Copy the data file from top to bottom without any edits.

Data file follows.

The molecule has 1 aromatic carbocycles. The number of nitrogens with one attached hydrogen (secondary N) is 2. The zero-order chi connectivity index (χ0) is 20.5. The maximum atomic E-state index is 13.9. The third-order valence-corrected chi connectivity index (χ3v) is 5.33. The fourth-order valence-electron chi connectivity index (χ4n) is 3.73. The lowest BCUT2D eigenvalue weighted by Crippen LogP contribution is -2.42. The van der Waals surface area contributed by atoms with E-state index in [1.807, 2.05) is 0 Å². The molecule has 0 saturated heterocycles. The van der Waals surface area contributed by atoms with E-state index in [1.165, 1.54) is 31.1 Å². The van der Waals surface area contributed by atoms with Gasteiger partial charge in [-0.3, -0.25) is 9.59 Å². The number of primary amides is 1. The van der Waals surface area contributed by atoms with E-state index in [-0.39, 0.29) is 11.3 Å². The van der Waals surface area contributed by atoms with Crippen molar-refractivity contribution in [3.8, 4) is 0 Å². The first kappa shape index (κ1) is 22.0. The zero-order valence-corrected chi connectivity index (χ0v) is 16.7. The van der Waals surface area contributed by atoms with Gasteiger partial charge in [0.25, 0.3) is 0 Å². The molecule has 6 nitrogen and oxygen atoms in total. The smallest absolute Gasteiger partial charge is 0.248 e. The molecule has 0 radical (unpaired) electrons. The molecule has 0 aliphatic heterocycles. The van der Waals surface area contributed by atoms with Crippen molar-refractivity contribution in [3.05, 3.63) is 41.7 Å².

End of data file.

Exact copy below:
The molecule has 1 aromatic carbocycles. The number of nitrogens with one attached hydrogen (secondary N) is 2. The zero-order chi connectivity index (χ0) is 20.5. The maximum atomic E-state index is 13.9. The third-order valence-corrected chi connectivity index (χ3v) is 5.33. The fourth-order valence-electron chi connectivity index (χ4n) is 3.73. The lowest BCUT2D eigenvalue weighted by Crippen LogP contribution is -2.42. The van der Waals surface area contributed by atoms with E-state index in [1.807, 2.05) is 0 Å². The molecule has 0 saturated heterocycles. The van der Waals surface area contributed by atoms with E-state index in [1.165, 1.54) is 31.1 Å². The van der Waals surface area contributed by atoms with Gasteiger partial charge in [-0.3, -0.25) is 9.59 Å². The number of primary amides is 1. The van der Waals surface area contributed by atoms with E-state index in [-0.39, 0.29) is 11.3 Å². The van der Waals surface area contributed by atoms with Crippen molar-refractivity contribution in [3.8, 4) is 0 Å². The first kappa shape index (κ1) is 22.0. The zero-order valence-corrected chi connectivity index (χ0v) is 16.7. The van der Waals surface area contributed by atoms with Gasteiger partial charge in [0.25, 0.3) is 0 Å². The molecule has 6 nitrogen and oxygen atoms in total. The smallest absolute Gasteiger partial charge is 0.248 e. The molecule has 0 radical (unpaired) electrons. The molecule has 0 aliphatic heterocycles. The van der Waals surface area contributed by atoms with Crippen molar-refractivity contribution in [3.05, 3.63) is 41.7 Å².